So I think the triggering event that will move this process forward is The passing on of The Queen. The thought of that brings tears to my eyes; she has been The Queen since before I was born and it was a biography I bought of her in a California secondhand shop of her and Margaret's early years that lead me to learn on my own all I could about British history and turned me into the anglophile I am today.
 
Oct 7, 2019
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Speaking of inheriting titles and such, when our local count died - who happend to be one of Germany's richest men not necessarily in cash but in land and castles - his youngest son took over instead of the oldest, which I thought was odd because it was news to me that German nobility lets you pick and chose who's your favourite kid.

So that guy, by all accounts super likeable, super educated and young (as in, mid 30s...we actually went to the same school) publicly said in an interview he hasn't decided yet which of his kids will inherit the title (I mean, the oldest is around George's age and the youngest a toddler) but it won't be one of the daughters because - wait for it - that would be oh so unfair to all the women before them who never got the chance. Which I feel is a really, really lame excuse for "I'm just another traditionalist" (all but one of his siblings married nobility too, his wife is actually a born princess).
 
Oct 7, 2019
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So I think the triggering event that will move this process forward is The passing on of The Queen. The thought of that brings tears to my eyes; she has been The Queen since before I was born and it was a biography I bought of her in a California secondhand shop of her and Margaret's early years that lead me to learn on my own all I could about British history and turned me into the anglophile I am today.
Honestly, I am not prepared for any more bad news this year, so she'll have to hold on for our sake. There's still her platinum jubilee to be held next year!
 
Jul 9, 2009
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My understanding is that Charles will not currently make use of the title, but when the Queen passes and he ascends to the Crown at that point the title will go to Edward. I think when Phillip retired Edward took on the duties as the Royal Patron of the Duke of Edinburgh awards.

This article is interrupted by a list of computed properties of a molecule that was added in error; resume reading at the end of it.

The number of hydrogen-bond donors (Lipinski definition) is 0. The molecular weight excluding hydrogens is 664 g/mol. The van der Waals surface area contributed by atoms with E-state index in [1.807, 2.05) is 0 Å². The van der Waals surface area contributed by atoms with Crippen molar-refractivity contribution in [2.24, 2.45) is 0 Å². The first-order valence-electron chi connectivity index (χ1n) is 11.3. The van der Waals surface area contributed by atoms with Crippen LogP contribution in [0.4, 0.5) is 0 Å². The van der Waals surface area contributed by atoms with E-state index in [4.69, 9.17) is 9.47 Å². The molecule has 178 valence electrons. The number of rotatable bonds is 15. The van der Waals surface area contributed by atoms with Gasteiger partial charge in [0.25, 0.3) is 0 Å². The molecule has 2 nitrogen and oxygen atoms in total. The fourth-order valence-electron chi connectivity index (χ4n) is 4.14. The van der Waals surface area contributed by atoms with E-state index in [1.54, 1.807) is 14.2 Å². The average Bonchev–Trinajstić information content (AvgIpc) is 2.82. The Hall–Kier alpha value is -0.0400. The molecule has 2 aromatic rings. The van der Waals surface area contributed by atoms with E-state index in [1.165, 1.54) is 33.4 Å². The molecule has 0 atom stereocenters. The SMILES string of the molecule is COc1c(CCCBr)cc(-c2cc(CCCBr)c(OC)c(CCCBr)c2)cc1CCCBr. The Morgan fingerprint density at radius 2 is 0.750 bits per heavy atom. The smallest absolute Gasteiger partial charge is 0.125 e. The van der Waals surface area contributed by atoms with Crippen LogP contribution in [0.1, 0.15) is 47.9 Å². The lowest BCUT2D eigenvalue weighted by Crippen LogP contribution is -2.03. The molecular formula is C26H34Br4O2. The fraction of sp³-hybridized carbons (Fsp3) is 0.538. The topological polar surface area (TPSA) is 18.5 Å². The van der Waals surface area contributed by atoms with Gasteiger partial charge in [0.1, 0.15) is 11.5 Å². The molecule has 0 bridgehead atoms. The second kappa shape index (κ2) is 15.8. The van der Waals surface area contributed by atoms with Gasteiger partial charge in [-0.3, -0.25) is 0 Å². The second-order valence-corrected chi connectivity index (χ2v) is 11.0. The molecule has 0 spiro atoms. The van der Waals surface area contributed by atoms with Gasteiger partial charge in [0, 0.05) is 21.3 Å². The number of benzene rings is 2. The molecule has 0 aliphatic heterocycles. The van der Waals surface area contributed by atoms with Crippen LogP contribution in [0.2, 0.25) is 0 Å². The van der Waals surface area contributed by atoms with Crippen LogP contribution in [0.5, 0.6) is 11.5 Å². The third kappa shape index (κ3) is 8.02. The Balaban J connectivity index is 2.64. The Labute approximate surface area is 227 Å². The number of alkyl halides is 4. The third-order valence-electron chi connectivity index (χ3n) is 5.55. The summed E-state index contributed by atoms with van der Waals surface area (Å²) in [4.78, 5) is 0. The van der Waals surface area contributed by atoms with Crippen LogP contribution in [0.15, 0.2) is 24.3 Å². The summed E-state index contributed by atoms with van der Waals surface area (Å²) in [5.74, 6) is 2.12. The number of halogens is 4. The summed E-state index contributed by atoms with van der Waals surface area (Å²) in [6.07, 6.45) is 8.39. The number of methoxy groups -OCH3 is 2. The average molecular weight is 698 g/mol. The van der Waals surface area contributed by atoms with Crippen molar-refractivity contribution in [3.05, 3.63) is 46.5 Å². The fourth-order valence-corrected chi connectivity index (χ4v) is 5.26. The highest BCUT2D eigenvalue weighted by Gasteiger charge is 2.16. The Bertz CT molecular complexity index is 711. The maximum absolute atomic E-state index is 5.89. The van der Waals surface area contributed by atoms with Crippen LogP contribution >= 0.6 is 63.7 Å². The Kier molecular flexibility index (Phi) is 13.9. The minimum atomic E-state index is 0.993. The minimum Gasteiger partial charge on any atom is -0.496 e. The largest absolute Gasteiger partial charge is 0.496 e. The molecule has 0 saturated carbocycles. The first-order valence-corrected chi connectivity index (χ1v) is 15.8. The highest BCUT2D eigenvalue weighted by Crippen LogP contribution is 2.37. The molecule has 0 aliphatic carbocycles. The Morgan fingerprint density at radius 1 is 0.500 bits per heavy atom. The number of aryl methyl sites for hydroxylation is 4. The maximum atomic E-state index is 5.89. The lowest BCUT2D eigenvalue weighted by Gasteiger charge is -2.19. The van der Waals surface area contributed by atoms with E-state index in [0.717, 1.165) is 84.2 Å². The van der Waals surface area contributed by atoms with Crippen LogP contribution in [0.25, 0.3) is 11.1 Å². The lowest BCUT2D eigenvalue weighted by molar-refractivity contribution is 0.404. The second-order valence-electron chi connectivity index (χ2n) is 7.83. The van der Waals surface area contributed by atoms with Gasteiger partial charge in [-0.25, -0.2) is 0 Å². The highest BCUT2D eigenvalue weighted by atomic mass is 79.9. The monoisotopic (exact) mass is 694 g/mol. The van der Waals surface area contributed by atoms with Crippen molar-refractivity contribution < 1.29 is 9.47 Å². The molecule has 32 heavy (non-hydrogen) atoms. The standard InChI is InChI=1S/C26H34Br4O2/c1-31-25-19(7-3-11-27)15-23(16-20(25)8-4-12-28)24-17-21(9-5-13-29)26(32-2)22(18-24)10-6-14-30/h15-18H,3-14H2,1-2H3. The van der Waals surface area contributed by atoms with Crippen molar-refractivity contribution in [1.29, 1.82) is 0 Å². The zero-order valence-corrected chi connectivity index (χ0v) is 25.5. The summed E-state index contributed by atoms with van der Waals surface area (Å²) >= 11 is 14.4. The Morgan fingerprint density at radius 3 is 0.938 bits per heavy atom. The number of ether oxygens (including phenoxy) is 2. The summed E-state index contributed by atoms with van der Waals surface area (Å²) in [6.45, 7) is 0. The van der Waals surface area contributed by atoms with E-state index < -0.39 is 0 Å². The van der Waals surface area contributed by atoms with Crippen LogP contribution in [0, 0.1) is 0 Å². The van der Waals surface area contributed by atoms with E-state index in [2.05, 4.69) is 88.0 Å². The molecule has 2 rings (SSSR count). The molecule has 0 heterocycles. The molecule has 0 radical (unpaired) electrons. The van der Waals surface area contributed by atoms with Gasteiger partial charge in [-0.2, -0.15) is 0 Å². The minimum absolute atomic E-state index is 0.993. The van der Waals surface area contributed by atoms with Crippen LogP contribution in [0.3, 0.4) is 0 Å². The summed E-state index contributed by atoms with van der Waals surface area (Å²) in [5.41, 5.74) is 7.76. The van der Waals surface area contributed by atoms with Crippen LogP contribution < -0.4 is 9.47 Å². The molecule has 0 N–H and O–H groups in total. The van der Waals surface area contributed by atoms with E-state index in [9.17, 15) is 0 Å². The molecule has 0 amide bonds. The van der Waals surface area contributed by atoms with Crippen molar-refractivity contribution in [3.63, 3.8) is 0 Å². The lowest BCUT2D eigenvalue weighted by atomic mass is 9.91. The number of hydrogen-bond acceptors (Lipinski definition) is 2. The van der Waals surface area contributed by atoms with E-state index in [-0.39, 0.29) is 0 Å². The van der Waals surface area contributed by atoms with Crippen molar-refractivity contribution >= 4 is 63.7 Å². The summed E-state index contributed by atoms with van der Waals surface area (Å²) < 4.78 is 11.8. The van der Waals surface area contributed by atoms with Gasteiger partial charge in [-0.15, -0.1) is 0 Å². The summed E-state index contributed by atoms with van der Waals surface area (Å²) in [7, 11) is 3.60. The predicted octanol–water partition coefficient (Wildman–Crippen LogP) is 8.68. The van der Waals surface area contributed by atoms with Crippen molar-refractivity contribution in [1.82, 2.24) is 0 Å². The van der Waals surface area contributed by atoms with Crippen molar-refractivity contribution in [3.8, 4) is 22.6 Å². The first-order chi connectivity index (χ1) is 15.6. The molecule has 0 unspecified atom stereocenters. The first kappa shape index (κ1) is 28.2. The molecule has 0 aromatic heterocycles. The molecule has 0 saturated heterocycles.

So I think the triggering event that will move this process forward is The passing on of The Queen. The thought of that brings tears to my eyes; she has been The Queen since before I was born and it was a biography I bought of her in a California secondhand shop of her and Margaret's early years that lead me to learn on my own all I could about British history and turned me into the anglophile I am today.
Awww how lovely that you think so much of our royals I stood next to the Queen and Margaret once at royal ascot in the royal enclosure they were relaxed and giggling it’s such a lovely memory
 

Traminer

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Speaking of inheriting titles and such, when our local count died - who happend to be one of Germany's richest men not necessarily in cash but in land and castles - his youngest son took over instead of the oldest, which I thought was odd because it was news to me that German nobility lets you pick and chose who's your favourite kid.
Now I wonder who your local count is? :smile:
 
Oct 7, 2019
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The one tiara the Royals never use

It is kind of a stupid title (because the BRF doesn't even own it) but that thing, the Hesse Strawberry Leaf tiara, seems to be pretty murderous. It might all be a coincidence, but several families who owned it have been left completely decimated.

Originally a wedding gift of Prince Albert to one of his daughters (spoiler: he died, she died, three of her children died), there is a horrible connection to Philip: it was inherited by his sister Cecilie's husband. It was on board of that plane, and survived both the crash and the fire. It's believed to have gone to their new SIL (or rather, Cecilie's BIL) whose wedding they had wanted to attend, but at that point the family had learned the lesson and it has not been seen since.